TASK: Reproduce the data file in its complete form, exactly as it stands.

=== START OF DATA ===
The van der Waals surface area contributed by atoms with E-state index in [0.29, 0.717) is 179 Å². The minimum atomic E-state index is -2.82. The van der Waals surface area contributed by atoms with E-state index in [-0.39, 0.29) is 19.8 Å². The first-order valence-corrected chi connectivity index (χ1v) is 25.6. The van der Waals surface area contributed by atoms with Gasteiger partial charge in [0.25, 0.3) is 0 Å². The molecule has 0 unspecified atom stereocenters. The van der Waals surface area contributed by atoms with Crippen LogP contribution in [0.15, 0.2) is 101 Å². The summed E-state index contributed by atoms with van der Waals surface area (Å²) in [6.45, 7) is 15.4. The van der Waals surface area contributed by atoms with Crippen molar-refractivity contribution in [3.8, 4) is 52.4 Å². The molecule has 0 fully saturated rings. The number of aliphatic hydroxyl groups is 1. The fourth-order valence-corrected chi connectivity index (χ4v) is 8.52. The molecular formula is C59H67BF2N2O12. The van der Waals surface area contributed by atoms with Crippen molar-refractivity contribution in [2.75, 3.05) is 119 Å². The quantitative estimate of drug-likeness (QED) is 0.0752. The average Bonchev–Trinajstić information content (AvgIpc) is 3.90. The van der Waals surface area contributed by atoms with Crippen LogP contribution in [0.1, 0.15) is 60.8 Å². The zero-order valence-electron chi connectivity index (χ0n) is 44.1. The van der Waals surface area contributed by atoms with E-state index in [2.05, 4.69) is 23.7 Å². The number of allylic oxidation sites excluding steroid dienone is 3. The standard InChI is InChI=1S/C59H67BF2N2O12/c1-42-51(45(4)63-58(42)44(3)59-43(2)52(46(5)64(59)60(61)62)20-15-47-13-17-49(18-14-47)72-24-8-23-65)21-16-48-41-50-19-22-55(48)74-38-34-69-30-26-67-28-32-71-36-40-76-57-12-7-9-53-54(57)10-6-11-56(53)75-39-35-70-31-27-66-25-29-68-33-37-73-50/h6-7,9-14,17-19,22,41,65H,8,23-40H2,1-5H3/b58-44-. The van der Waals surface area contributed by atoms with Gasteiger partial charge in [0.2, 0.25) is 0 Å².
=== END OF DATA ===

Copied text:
The van der Waals surface area contributed by atoms with E-state index in [0.29, 0.717) is 179 Å². The minimum atomic E-state index is -2.82. The van der Waals surface area contributed by atoms with E-state index in [-0.39, 0.29) is 19.8 Å². The first-order valence-corrected chi connectivity index (χ1v) is 25.6. The van der Waals surface area contributed by atoms with Gasteiger partial charge in [0.25, 0.3) is 0 Å². The molecule has 0 unspecified atom stereocenters. The van der Waals surface area contributed by atoms with Crippen LogP contribution in [0.15, 0.2) is 101 Å². The summed E-state index contributed by atoms with van der Waals surface area (Å²) in [6.45, 7) is 15.4. The van der Waals surface area contributed by atoms with Crippen molar-refractivity contribution in [3.8, 4) is 52.4 Å². The molecule has 0 fully saturated rings. The number of aliphatic hydroxyl groups is 1. The fourth-order valence-corrected chi connectivity index (χ4v) is 8.52. The molecular formula is C59H67BF2N2O12. The van der Waals surface area contributed by atoms with Crippen molar-refractivity contribution in [2.75, 3.05) is 119 Å². The quantitative estimate of drug-likeness (QED) is 0.0752. The average Bonchev–Trinajstić information content (AvgIpc) is 3.90. The van der Waals surface area contributed by atoms with Crippen LogP contribution in [0.1, 0.15) is 60.8 Å². The zero-order valence-electron chi connectivity index (χ0n) is 44.1. The van der Waals surface area contributed by atoms with E-state index in [2.05, 4.69) is 23.7 Å². The number of allylic oxidation sites excluding steroid dienone is 3. The standard InChI is InChI=1S/C59H67BF2N2O12/c1-42-51(45(4)63-58(42)44(3)59-43(2)52(46(5)64(59)60(61)62)20-15-47-13-17-49(18-14-47)72-24-8-23-65)21-16-48-41-50-19-22-55(48)74-38-34-69-30-26-67-28-32-71-36-40-76-57-12-7-9-53-54(57)10-6-11-56(53)75-39-35-70-31-27-66-25-29-68-33-37-73-50/h6-7,9-14,17-19,22,41,65H,8,23-40H2,1-5H3/b58-44-. The van der Waals surface area contributed by atoms with Gasteiger partial charge in [0.2, 0.25) is 0 Å².